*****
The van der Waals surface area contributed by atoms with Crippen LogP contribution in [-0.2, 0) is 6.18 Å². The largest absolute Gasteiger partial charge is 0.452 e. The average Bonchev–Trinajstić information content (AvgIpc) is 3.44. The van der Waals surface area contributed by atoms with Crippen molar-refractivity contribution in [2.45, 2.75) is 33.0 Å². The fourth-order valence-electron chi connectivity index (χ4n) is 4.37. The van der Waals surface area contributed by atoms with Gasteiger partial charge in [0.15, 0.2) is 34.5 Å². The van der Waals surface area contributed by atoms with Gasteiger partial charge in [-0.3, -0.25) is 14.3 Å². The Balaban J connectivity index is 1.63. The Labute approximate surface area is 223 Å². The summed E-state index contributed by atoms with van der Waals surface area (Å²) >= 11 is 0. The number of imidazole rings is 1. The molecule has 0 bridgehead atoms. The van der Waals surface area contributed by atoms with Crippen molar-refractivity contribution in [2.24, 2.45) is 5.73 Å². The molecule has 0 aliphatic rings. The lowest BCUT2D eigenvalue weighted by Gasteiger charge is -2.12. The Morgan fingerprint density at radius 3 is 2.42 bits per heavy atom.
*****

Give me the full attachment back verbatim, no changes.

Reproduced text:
The van der Waals surface area contributed by atoms with Crippen LogP contribution in [-0.2, 0) is 6.18 Å². The largest absolute Gasteiger partial charge is 0.452 e. The average Bonchev–Trinajstić information content (AvgIpc) is 3.44. The van der Waals surface area contributed by atoms with Crippen molar-refractivity contribution in [2.45, 2.75) is 33.0 Å². The fourth-order valence-electron chi connectivity index (χ4n) is 4.37. The van der Waals surface area contributed by atoms with Gasteiger partial charge in [0.15, 0.2) is 34.5 Å². The van der Waals surface area contributed by atoms with Gasteiger partial charge in [-0.3, -0.25) is 14.3 Å². The Balaban J connectivity index is 1.63. The Labute approximate surface area is 223 Å². The summed E-state index contributed by atoms with van der Waals surface area (Å²) >= 11 is 0. The number of imidazole rings is 1. The molecule has 0 bridgehead atoms. The van der Waals surface area contributed by atoms with Crippen molar-refractivity contribution in [2.24, 2.45) is 5.73 Å². The molecule has 0 aliphatic rings. The lowest BCUT2D eigenvalue weighted by Gasteiger charge is -2.12. The Morgan fingerprint density at radius 3 is 2.42 bits per heavy atom.